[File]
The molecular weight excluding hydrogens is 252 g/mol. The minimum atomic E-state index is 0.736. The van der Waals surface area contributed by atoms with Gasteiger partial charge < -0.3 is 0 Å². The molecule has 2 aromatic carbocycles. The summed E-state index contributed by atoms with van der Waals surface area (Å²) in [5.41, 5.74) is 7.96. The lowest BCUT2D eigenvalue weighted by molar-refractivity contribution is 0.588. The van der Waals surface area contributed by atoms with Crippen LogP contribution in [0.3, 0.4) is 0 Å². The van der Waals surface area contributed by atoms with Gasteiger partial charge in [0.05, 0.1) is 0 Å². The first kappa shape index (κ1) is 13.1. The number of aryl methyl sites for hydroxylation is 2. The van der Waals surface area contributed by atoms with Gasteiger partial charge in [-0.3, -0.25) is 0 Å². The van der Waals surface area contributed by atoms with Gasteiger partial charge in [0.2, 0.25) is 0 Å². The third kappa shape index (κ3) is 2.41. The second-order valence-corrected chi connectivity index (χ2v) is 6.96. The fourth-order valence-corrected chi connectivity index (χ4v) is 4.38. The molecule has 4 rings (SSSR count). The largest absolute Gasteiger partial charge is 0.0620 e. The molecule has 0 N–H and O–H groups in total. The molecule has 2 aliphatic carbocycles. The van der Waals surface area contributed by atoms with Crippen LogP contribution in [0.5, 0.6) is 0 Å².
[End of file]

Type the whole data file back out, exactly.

The molecular weight excluding hydrogens is 252 g/mol. The minimum atomic E-state index is 0.736. The van der Waals surface area contributed by atoms with Gasteiger partial charge < -0.3 is 0 Å². The molecule has 2 aromatic carbocycles. The summed E-state index contributed by atoms with van der Waals surface area (Å²) in [5.41, 5.74) is 7.96. The lowest BCUT2D eigenvalue weighted by molar-refractivity contribution is 0.588. The van der Waals surface area contributed by atoms with Crippen LogP contribution in [0.3, 0.4) is 0 Å². The van der Waals surface area contributed by atoms with Gasteiger partial charge in [0.05, 0.1) is 0 Å². The first kappa shape index (κ1) is 13.1. The number of aryl methyl sites for hydroxylation is 2. The van der Waals surface area contributed by atoms with Gasteiger partial charge in [-0.3, -0.25) is 0 Å². The van der Waals surface area contributed by atoms with Gasteiger partial charge in [0.2, 0.25) is 0 Å². The third kappa shape index (κ3) is 2.41. The second-order valence-corrected chi connectivity index (χ2v) is 6.96. The fourth-order valence-corrected chi connectivity index (χ4v) is 4.38. The molecule has 4 rings (SSSR count). The largest absolute Gasteiger partial charge is 0.0620 e. The molecule has 0 N–H and O–H groups in total. The molecule has 2 aliphatic carbocycles. The van der Waals surface area contributed by atoms with Crippen LogP contribution in [0.5, 0.6) is 0 Å².